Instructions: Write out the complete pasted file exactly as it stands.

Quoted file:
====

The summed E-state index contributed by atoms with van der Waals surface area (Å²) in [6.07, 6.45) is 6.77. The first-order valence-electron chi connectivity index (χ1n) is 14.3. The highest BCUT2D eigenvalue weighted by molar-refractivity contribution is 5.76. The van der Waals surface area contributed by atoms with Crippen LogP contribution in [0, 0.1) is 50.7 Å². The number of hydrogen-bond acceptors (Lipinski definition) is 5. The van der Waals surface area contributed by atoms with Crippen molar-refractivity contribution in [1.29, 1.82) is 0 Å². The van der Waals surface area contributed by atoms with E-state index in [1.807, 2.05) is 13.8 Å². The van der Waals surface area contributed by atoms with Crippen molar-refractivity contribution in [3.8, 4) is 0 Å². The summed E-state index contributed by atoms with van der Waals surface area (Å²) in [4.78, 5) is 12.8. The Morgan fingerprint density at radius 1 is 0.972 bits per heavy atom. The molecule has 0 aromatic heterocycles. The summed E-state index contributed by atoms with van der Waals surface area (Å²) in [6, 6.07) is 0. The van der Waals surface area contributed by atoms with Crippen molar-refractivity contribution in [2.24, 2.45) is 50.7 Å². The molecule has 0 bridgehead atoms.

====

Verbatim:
The summed E-state index contributed by atoms with van der Waals surface area (Å²) in [6.07, 6.45) is 6.77. The first-order valence-electron chi connectivity index (χ1n) is 14.3. The highest BCUT2D eigenvalue weighted by molar-refractivity contribution is 5.76. The van der Waals surface area contributed by atoms with Crippen LogP contribution in [0, 0.1) is 50.7 Å². The number of hydrogen-bond acceptors (Lipinski definition) is 5. The van der Waals surface area contributed by atoms with Crippen molar-refractivity contribution in [1.29, 1.82) is 0 Å². The van der Waals surface area contributed by atoms with E-state index in [1.807, 2.05) is 13.8 Å². The van der Waals surface area contributed by atoms with Crippen molar-refractivity contribution in [3.8, 4) is 0 Å². The summed E-state index contributed by atoms with van der Waals surface area (Å²) in [4.78, 5) is 12.8. The Morgan fingerprint density at radius 1 is 0.972 bits per heavy atom. The molecule has 0 aromatic heterocycles. The summed E-state index contributed by atoms with van der Waals surface area (Å²) in [6, 6.07) is 0. The van der Waals surface area contributed by atoms with Crippen molar-refractivity contribution in [2.24, 2.45) is 50.7 Å². The molecule has 0 bridgehead atoms.